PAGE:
o   Each partner in the p’ship is considered an agent of the p’ship
§  Any act of a partner carrying on the business of the p’ship in the usual way binds the p’ship.
·         Exceptions: The partner was not carrying on the business in the ‘usual way’; the partner does not have the authority to act and the vendor knows that fact.
·         Limited Partnerships
o   Uses a dual-investor system – general partners have all of the control but fact unlimited liability; limited partners have no control but their liability is limited to their investment.
o   The general partner need not be a person – a C could be the general partner of a limited p’ship, which would add another layer of limited liability.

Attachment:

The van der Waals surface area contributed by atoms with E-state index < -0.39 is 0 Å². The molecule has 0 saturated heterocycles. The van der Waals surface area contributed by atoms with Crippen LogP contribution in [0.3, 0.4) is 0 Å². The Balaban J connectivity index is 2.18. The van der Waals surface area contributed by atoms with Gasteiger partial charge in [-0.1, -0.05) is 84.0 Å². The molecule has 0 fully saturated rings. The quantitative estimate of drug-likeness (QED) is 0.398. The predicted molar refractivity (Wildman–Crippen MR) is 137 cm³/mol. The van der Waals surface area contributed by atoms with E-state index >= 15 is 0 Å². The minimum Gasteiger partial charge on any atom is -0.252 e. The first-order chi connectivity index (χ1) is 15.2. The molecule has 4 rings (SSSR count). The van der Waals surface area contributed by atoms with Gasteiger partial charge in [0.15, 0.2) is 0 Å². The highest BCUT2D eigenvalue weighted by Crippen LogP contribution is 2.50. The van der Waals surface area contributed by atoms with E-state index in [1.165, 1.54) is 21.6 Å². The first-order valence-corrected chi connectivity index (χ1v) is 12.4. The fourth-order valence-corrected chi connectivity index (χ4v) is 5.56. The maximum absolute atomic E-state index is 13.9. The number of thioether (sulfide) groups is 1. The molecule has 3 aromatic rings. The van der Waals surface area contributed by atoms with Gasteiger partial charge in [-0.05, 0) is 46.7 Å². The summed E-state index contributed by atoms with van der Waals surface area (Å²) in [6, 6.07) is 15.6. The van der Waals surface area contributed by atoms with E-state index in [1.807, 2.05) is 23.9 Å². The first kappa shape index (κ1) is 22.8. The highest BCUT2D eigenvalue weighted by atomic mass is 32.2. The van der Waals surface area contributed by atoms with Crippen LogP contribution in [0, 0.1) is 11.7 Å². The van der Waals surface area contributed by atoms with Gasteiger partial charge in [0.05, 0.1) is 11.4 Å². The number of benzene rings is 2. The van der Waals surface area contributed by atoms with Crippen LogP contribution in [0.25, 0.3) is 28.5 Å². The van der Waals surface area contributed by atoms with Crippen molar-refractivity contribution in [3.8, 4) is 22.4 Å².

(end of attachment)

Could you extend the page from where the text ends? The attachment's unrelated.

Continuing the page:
·         LLC = Limited Liability Company
o   Investors (‘members’) in an LLC enjoy limited liability
o   Default rule: investment interests are not freely transferable.
§  Just like in general p’ships, each of the members has a say in the management of the entity.
o   Default rule: Everyone is equal as to profits and voting power
§  But: Voting power changes with profit.
·         LLP = Limited Liability Partnership
o   General idea: Allows some of the benefits of a p’ship while giving some members limited liability.
o   But: personal assets may be at risk for contract suits involving the LLP as a whole (as opposed to individual members), depending on the state.
The BoD must abide by any required formalities in order to ensure that their actions remain legal.
Hierarchy of Authorities
·         State statute: Contains the default rules (many of these defaults can be contracted away from, but not all of them can)